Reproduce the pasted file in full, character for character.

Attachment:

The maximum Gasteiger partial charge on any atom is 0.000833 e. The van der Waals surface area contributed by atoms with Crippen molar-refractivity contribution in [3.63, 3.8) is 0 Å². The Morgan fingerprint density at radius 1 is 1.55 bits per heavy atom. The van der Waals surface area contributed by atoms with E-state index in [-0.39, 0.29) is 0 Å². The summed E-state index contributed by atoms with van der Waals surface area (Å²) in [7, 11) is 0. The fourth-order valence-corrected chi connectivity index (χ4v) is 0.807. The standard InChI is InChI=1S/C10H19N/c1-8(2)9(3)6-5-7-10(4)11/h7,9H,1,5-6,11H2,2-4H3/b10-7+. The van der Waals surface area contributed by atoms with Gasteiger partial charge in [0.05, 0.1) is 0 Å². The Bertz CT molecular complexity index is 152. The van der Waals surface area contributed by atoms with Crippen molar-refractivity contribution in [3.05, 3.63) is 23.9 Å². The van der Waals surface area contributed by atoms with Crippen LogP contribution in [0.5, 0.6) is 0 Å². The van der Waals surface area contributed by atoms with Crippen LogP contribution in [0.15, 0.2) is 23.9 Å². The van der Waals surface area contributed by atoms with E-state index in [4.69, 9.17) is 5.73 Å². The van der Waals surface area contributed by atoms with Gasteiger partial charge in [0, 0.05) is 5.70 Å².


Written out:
The maximum Gasteiger partial charge on any atom is 0.000833 e. The van der Waals surface area contributed by atoms with Crippen molar-refractivity contribution in [3.63, 3.8) is 0 Å². The Morgan fingerprint density at radius 1 is 1.55 bits per heavy atom. The van der Waals surface area contributed by atoms with E-state index in [-0.39, 0.29) is 0 Å². The summed E-state index contributed by atoms with van der Waals surface area (Å²) in [7, 11) is 0. The fourth-order valence-corrected chi connectivity index (χ4v) is 0.807. The standard InChI is InChI=1S/C10H19N/c1-8(2)9(3)6-5-7-10(4)11/h7,9H,1,5-6,11H2,2-4H3/b10-7+. The van der Waals surface area contributed by atoms with Gasteiger partial charge in [0.05, 0.1) is 0 Å². The Bertz CT molecular complexity index is 152. The van der Waals surface area contributed by atoms with Crippen molar-refractivity contribution in [3.05, 3.63) is 23.9 Å². The van der Waals surface area contributed by atoms with Crippen LogP contribution in [0.5, 0.6) is 0 Å². The van der Waals surface area contributed by atoms with Crippen LogP contribution in [0.15, 0.2) is 23.9 Å². The van der Waals surface area contributed by atoms with E-state index in [4.69, 9.17) is 5.73 Å². The van der Waals surface area contributed by atoms with Gasteiger partial charge in [0, 0.05) is 5.70 Å².